Both Gordon’s and Horsley’s accounts mention the water course for the Bonny Mill in Bonnybridge. Gordon refers to it as Damhead because immediately to the south of the Antonine Wall it was dammed to form a pond and this became the name of the nearby settlement and works. It is named as such on Roy’s map of the 1780s-90s.
The small pond served a distillery and the spent water then continued on to the Bonny Mill. It is sometimes called Broomhill Distillery (Broom Hill being an alternative name for Cowden Hill) or Damhead Distillery. The date at which the distillery was established is now lost in the mists of time but, as will be explained later, the engineering works connected with its water supply suggest that it was there by 1723. In the 1820s, as the Broomhill Distillery, William McNeil was the owner (Caledonian Mercury 21 May 1829, 1). The Falkirk Almanac of 1836 (Love 1908) lists Damhead Distillery as belonging to Messrs A & J Grossart. Yet a third name for the distillery appears in 1838 when it is referred to as Bonnymuir Distillery. That it is the same place is indicated by its geographical location which on this occasion was associated with the planned course for the Edinburgh and Glasgow Railway (Scotsman 26 September 1838).
In 1841 Broomhill Distillery employed twelve men and was paying £150 a week in tax to the Government. As well as feeding the worm tubs, the water was used to provide power for the malting. An unfortunate incident happened there in 1848 when a miller in the employment of George and Alexander Guild got entangled in the machinery of the mill, and, ere assistance could be given, life was found to be extinct. He was a young man, and newly married (Glasgow Courier 17 October 1848). Four years later the works was put up for sale:
“To be disposed of by Private Bargain, ALL and WHOLE the LANDS of DAMBHEAD and BROOMHILL, with the DISTILLERY thereon, known as BROOMHILL DISTILLERY, all as at present possessed by Messrs Guild, and situated in the county of Stirling.
The Lands consist of about 66 Imperial Acres, nearly all arable, and have been partially tile drained.
The Distillery includes all the apparatus and utensils necessary for carrying on an extensive business; and the whole buildings are in excellent repair. There is a large supply of pure water, with water-wheel, & c…”(Falkirk Herald 8 April 1852).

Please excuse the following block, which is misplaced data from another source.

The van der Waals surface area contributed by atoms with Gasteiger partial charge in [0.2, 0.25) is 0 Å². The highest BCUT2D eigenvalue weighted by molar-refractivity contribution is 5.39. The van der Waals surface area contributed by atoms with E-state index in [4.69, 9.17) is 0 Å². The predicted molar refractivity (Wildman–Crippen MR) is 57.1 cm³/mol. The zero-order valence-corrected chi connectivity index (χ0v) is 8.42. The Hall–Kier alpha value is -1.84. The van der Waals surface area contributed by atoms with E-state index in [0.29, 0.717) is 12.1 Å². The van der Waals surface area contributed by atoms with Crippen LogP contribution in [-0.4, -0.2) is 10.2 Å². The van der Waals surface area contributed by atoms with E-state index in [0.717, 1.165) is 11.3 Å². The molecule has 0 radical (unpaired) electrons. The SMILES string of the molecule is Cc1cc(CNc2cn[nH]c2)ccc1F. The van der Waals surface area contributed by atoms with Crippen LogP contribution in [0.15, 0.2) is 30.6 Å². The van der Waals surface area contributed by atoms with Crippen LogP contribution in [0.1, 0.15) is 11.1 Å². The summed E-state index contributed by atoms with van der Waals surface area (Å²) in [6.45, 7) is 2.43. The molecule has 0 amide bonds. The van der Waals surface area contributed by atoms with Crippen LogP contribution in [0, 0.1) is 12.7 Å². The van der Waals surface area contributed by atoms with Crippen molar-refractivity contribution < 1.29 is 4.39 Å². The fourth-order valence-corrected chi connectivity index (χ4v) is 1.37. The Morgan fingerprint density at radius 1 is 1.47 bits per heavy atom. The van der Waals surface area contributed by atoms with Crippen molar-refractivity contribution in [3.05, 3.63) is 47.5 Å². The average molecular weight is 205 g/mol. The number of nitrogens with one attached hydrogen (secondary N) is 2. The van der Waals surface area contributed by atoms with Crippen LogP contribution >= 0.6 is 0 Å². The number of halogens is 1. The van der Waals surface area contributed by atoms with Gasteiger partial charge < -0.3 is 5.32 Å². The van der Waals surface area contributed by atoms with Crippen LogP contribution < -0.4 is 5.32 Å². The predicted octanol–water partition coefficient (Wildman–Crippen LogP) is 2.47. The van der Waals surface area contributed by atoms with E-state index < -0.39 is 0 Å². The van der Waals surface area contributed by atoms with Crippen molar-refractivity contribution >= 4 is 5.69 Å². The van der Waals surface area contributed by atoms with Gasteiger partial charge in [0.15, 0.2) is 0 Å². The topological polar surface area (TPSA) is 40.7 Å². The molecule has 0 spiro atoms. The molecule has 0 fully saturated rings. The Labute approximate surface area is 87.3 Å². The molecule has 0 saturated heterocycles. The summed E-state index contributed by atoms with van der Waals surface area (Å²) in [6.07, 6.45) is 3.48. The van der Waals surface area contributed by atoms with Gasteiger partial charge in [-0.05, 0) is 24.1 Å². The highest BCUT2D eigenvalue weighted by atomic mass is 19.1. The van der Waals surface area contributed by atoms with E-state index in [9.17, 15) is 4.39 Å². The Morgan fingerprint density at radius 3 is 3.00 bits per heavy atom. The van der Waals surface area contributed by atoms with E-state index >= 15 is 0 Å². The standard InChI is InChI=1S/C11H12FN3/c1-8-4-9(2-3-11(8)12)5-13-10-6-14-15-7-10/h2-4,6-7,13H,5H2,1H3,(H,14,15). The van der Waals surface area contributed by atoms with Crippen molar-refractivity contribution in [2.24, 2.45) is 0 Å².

The reason for the sale seems to have been the death of one of the partners, George Guild, and the business was subsequently continued by the surviving partner. When he too died, in 1861, it was back on the market:
“The valuable LANDS, DISTILLERY, including MALTINGS, DWELLING HOUSE, and OFFICES of BROOMHILL, Stirlingshire. These lands lie near the west end of the Parish of Falkirk, their northern boundary being within a few yards of the Forth and Clyde Canal, and their western boundary in convenient proximity to the Caledonian, Edinburgh and Glasgow, and Scottish Central Railways Junction at Greenhill. Their extent is 67 acres or thereby, well drained, fertile, and leased by a respectable tenant; and the remainder is occupied by Gardens, Buildings, Roads, Streams, and the Distillery Water Dam.
The Distillery includes all necessary Machinery and Utensils, comprising Boilers, Pups, Stills, Worms, Cisterns, Coolers, Mash Tuns, and other appurtenances; and the supply of Water, which is admirably adapted for distilling purposes, is abundant. The reputation of the Distillery has been long established, and the business carried on in it by the late proprietors, Messrs George & Alexander Guild, has been steady, increasing, and lucrative. The situation, being close to the Greenhill Junction, affords the easiest transit to Glasgow and Edinburgh, between which it lies; and indeed, to all quarters.
The Dwelling House had just been enlarged, painted, and papered by the late proprietor (in consequence of whose death, the place is now for sale), and the whole establishment is in perfect order and condition.
To ensure a sale, the whole will be exposed at a moderate Upset Price. For further particulars, apply to Mr James Guild, Balgone Barns, by North Berwick; to the Manager, at Broomhill Distillery...”(Falkirk Herald 18 July 1861).
It remained in the family for another two years but in January 1863 a fire broke out in the still-room. The alarm was instantly raised but owing to the combustible character of the contents of the room the flames had broken through the roof before water could be brought to bear upon them. A plentiful supply of water being at hand the fire was extinguished before it had extended to the store-room. The roof of the building, which was a two-storied one, was partly burned, and the safe enclosing the worm was totally destroyed along with some other articles, including an excise journal. It is thought that the fire originated from a lighted lamp coming in contact with some spirits or the vapours arising therefrom (Scotsman 29 January 1863). The damage sustained was very considerable, and although covered by insurance, the property was sold to Messrs J Liddell & Co and converted into a paper mill (Waugh 1981, 119).